It has been an exciting year taking The Negro in Illinois on the road, whether speaking to historians at the Illinois State Historical Society, or to black senior citizens on Chicago’s South Side. In the coming year, I am happy to announce a paperback edition of the book will be out in the Spring. A paperback issue of my first book The Black Cultural Front has also been released.
As we look back with the turn of the calendar year, I want to highlight several “personal reminiscences” of the poet Fenton Johnson, written while he was on the WPA and never before published. (In a future blogpost, I will write about his other WPA essays). Born in 1888, Johnson was from a family that was among the “old settlers” of black Chicago. His writings are a unique and intimate, if at times critical, portrait of those he called “Negro aristocrats.”
In the decade before the Harlem Renaissance, Fenton Johnson published three books of poetry and founded the magazine Champion to compete with the NAACP’s Crisis. According to editors of the The Negro in Illinois, he was the first to make “a complete break” with 19th century black verse.
“Personal Reminiscences of 8th Regiment Characters: Col. John R. Marshall” was written in two parts, dated July 25, 1940 and August 19, 1940. In Part One, Johnson remembers being invited to his uncle’s house for dinner with Col. John R. Marshall, who was famous as the first African American Colonel, in charge of the all-black 8th Regiment. In Part Two, he tells how Marshall helped him to get his magazine off the ground. These stories spark other memories about Marshall’s rejection of boxer Jack Johnson from the exclusive Appomottox Club, and his part-ownership of the black-owned Binga Bank, where Fenton Johnson worked briefly as publicity director.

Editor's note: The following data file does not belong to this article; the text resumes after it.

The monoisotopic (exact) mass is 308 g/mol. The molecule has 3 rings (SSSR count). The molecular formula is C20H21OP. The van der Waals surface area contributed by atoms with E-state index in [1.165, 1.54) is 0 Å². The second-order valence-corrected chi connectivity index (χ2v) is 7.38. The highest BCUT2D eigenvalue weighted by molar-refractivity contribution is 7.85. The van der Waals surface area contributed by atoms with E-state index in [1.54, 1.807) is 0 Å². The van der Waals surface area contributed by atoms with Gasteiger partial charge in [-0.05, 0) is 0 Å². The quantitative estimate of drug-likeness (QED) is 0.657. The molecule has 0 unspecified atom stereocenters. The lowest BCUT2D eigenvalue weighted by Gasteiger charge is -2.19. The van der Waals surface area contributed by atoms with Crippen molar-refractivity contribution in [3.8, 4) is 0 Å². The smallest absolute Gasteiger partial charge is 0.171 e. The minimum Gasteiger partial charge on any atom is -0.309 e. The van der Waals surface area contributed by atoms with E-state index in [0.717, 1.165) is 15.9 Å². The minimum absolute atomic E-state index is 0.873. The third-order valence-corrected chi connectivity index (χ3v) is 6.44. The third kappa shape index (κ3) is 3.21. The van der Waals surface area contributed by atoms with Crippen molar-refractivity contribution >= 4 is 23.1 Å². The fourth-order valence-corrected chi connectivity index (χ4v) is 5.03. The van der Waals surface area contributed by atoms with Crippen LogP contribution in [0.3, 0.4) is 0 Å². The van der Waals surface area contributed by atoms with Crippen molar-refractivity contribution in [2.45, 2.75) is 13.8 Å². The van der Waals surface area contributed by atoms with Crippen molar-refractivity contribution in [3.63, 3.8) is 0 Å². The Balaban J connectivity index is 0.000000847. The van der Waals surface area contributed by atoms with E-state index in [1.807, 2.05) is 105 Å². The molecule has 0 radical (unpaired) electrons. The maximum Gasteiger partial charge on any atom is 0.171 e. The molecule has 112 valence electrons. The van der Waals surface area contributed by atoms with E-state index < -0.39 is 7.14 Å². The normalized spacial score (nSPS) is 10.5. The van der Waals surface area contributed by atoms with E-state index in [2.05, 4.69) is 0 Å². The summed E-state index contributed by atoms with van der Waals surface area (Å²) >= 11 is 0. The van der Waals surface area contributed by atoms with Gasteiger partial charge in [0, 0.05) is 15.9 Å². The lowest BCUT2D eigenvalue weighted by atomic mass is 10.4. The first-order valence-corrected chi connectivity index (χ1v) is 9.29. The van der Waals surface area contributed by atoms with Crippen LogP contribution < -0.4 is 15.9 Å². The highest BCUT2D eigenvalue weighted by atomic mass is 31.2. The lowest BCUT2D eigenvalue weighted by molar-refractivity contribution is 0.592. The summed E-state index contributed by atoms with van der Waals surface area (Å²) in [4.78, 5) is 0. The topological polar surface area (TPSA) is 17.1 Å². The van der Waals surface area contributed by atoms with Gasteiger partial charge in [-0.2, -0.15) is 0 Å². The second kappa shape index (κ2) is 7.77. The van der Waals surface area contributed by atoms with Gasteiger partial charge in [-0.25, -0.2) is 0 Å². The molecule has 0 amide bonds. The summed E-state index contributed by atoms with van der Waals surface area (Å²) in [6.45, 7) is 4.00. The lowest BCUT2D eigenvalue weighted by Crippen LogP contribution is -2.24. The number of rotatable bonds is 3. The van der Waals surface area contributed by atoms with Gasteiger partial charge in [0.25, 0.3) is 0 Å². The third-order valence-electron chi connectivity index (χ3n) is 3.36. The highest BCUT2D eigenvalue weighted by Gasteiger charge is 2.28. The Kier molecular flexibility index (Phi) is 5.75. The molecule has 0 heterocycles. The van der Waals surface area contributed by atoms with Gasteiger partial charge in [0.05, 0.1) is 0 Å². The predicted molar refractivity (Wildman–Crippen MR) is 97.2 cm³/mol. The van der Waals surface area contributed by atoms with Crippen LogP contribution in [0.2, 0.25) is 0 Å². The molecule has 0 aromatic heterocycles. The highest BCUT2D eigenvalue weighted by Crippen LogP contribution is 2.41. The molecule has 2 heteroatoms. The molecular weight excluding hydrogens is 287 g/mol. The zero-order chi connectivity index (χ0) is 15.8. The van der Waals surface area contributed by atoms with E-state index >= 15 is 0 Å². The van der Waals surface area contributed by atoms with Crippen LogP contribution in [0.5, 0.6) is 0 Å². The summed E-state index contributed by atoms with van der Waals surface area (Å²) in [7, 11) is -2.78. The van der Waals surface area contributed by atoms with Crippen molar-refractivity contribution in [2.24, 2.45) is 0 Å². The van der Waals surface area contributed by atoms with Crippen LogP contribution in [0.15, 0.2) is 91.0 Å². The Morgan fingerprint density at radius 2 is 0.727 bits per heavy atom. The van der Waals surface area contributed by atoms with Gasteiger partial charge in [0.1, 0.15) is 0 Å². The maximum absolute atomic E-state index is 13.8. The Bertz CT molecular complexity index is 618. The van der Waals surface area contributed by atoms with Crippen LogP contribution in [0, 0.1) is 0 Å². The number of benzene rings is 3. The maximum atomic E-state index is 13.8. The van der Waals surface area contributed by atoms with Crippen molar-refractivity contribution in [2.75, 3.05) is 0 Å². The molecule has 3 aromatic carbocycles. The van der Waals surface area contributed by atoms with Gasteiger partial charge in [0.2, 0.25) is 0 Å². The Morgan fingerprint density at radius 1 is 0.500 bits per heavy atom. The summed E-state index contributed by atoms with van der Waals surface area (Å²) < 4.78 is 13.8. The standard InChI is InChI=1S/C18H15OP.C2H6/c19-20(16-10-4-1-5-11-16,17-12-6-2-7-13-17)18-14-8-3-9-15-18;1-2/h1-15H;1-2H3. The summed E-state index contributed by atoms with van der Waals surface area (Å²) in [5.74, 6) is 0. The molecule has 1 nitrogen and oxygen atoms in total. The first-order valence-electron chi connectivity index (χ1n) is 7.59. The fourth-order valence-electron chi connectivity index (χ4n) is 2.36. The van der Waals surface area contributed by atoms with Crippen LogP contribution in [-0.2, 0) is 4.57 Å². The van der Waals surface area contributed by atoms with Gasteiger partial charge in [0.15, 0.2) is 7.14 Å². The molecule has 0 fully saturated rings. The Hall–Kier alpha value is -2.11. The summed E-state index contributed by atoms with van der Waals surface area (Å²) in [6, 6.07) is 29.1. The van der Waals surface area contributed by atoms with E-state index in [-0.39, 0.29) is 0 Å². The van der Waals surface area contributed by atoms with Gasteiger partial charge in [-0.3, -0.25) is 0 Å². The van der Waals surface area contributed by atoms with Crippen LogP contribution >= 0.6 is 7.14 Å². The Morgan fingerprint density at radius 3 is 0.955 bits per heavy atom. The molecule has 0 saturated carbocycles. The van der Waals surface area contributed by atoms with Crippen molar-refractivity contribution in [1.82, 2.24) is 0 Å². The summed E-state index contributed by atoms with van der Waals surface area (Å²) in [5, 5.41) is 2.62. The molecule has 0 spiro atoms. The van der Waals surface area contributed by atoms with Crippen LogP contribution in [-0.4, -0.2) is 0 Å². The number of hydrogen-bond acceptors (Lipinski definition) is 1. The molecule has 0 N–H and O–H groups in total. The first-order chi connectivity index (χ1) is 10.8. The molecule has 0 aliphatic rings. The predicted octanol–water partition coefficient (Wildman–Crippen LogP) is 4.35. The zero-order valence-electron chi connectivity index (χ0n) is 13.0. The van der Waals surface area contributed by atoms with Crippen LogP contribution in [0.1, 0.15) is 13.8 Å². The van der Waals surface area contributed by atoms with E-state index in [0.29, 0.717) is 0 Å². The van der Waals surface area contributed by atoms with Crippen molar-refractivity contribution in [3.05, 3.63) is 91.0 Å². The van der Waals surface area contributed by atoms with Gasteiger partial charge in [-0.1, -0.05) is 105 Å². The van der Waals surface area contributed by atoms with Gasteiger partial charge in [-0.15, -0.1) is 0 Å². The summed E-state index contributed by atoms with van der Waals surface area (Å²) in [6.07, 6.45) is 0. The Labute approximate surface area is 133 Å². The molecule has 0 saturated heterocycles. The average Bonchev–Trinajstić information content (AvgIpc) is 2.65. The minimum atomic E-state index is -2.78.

A subsequent article, “Eighth Regiment Characters III: Reverdy C. Ransom,” dated 1940, only briefly touches on the Fighting 8th. It is mostly about Reverend Ransom, pastor of the historic Bethel A.M.E. Church, and the first in Chicago to “render the race problem” in his sermons. According to Fenton Johnson, in one of these sermons during the Spring of 1898, Ransom first announced he and Col. Marshall had met with Governor Tanner about forming the Eighth Regiment. The essay mentions the many other institutions Ransom would help establish. Johnson recalls sending his poetry and prose to Ransom, who kindly published them in the A.M.E. Review.
The essay, “Personal Reminiscences of a Few Negro Composers: Will Marion Cook,” dated May 1940, recalls the composer who “dominated” black music at the turn of the century. As Johnson reminds us, Cook met his wife, singer Abbie Mitchell, at the Pekin Theater in Chicago. Johnson was introduced to Cook while a journalist in New York. Cook asked him to work on a song he was writing with fellow composer Joe Jordan, “Why not hook up with us and write the words for us?” Unfortunately, the song never materialized.
Other first-hand recollections of famous African Americans appear in the essay “Chicago Negro Aristocrats,” dated June 18, 1941. “When we speak of Chicago Negro aristocrats,” Johnson writes, “we are reminded of the first of all of them, Mrs. John Jones.” Mary Richardson Jones was the wife of John Jones, a wealthy African American tailor and abolitionist. The one time Johnson met Mrs. Jones was at a dinner held in her honor by his grandmother. Johnson’s portrait is unflattering. He calls her a “stern dictator” whose ideals were of the “lily white type.”